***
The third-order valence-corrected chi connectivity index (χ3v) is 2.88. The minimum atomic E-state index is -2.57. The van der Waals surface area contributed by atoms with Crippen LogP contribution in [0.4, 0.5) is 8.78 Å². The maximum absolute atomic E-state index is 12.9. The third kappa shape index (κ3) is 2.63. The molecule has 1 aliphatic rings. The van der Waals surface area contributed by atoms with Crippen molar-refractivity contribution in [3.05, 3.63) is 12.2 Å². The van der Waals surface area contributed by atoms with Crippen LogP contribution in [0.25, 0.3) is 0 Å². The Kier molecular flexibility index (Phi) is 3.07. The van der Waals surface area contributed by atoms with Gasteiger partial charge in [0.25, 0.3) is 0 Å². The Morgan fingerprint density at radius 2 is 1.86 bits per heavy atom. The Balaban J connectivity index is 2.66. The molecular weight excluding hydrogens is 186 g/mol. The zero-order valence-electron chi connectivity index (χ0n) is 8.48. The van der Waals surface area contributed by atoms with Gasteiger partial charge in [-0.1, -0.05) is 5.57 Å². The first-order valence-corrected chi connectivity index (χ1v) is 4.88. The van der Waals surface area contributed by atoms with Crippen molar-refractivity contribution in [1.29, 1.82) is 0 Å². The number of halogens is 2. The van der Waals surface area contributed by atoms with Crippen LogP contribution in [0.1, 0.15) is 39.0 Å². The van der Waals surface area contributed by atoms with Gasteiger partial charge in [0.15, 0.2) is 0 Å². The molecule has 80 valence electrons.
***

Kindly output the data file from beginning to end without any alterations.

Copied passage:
The third-order valence-corrected chi connectivity index (χ3v) is 2.88. The minimum atomic E-state index is -2.57. The van der Waals surface area contributed by atoms with Crippen LogP contribution in [0.4, 0.5) is 8.78 Å². The maximum absolute atomic E-state index is 12.9. The third kappa shape index (κ3) is 2.63. The molecule has 1 aliphatic rings. The van der Waals surface area contributed by atoms with Crippen molar-refractivity contribution in [3.05, 3.63) is 12.2 Å². The van der Waals surface area contributed by atoms with Crippen LogP contribution in [0.25, 0.3) is 0 Å². The Kier molecular flexibility index (Phi) is 3.07. The van der Waals surface area contributed by atoms with Gasteiger partial charge in [0.25, 0.3) is 0 Å². The Morgan fingerprint density at radius 2 is 1.86 bits per heavy atom. The Balaban J connectivity index is 2.66. The molecular weight excluding hydrogens is 186 g/mol. The zero-order valence-electron chi connectivity index (χ0n) is 8.48. The van der Waals surface area contributed by atoms with Gasteiger partial charge in [-0.1, -0.05) is 5.57 Å². The first-order valence-corrected chi connectivity index (χ1v) is 4.88. The van der Waals surface area contributed by atoms with Crippen molar-refractivity contribution in [1.29, 1.82) is 0 Å². The number of halogens is 2. The van der Waals surface area contributed by atoms with Crippen LogP contribution in [0.1, 0.15) is 39.0 Å². The van der Waals surface area contributed by atoms with Gasteiger partial charge in [0.15, 0.2) is 0 Å². The molecule has 80 valence electrons.